UN to probe Tanzania, Uganda and nine others over North Korea ties

A report published by an 8-member panel says the United Nations (UN) will probe North Korea’s military cooperation with 11 African countries.

Over the last few years, North Korea has looked to Africa for allies as it becomes more isolated from the world and the relationship between North Korea and Africa can be traced backed to the Cold War when the North Korea was searching for allies among newly liberated socialist countries in Africa.

Its search was aimed at stamping out western influence on the African continent. Unlike China’s relationship with Africa that is mainly concerned with trade and development, North Korea is determined to find military and diplomatic support on the continent.

The report asserts that North Korea sidestepped international sanctions to provide military and security assistance to Tanzania, Uganda, Angola, the Democratic Republic of Congo, Eritrea, Mozambique, Namibia, Benin, Botswana, Mali, and Zimbabwe.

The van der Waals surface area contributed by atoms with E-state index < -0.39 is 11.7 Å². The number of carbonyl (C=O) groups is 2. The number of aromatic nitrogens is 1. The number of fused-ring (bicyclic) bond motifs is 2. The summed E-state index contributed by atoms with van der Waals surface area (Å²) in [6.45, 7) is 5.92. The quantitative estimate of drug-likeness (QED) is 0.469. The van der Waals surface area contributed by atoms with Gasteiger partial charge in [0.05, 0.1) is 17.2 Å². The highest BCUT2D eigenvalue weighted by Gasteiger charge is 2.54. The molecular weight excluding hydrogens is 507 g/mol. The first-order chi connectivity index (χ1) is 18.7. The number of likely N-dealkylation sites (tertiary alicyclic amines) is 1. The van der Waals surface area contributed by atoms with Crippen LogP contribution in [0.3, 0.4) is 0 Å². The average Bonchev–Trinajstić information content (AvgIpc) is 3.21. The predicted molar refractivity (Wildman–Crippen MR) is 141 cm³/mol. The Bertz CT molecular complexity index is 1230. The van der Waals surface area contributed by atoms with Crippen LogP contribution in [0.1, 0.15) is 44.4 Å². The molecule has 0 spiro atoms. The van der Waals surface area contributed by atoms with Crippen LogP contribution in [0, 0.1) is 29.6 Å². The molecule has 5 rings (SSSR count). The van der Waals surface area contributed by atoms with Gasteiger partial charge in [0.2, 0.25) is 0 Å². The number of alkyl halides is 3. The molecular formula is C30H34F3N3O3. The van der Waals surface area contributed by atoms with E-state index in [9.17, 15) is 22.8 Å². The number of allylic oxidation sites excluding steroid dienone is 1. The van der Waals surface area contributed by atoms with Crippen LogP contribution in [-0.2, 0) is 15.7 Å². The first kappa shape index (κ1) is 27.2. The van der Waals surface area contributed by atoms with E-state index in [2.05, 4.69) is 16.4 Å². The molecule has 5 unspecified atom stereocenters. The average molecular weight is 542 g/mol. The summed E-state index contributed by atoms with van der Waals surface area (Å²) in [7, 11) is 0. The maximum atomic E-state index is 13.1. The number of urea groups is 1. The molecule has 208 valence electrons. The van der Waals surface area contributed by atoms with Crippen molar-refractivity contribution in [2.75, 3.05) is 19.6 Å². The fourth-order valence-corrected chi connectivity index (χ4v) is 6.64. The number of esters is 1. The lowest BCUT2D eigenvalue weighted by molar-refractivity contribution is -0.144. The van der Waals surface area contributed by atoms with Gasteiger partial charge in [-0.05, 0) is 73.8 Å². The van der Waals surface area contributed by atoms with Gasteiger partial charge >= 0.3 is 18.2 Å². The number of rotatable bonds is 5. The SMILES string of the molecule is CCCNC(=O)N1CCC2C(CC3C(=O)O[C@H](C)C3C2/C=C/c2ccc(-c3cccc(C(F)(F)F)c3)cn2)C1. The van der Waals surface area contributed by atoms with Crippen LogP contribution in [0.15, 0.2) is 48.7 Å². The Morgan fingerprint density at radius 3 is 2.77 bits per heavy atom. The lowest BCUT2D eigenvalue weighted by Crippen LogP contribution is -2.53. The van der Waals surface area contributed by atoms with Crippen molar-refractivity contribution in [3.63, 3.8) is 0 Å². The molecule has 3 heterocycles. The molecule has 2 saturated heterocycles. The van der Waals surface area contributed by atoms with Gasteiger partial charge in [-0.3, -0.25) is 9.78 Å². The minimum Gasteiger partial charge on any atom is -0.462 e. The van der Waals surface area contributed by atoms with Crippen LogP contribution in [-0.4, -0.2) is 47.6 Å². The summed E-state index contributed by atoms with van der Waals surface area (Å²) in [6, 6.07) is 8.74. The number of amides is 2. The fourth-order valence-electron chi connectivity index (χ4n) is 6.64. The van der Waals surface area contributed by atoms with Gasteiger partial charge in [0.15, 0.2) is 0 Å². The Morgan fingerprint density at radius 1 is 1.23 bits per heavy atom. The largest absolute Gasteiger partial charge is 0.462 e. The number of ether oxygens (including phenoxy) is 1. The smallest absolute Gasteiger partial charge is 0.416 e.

It claims, North Korea used private companies as a font to offer security and military training to these African nations.  With these allegations, the United States has now called for tighter sanctions to be imposed on North Korea.

United Nations probe comes after series of North Korean weapons were seen in Africa. In June 2015, Angola was found to be in possession of North Korean marine engines and military boats.

Also, May 2016, South Korean officials announced at a summit in Kampala that Uganda pledged to stop military dealings with North Korea after a UN report revealed the pariah state was offering security training to the Ugandan police force.

Another incident is the revelation by the UN when a North Korean company fixed and improved surface-to-air missile systems in Tanzania

This call for tighter sanctions come at a time North Korea is facing increasing criticism over its nuclear weapons program and human rights practices.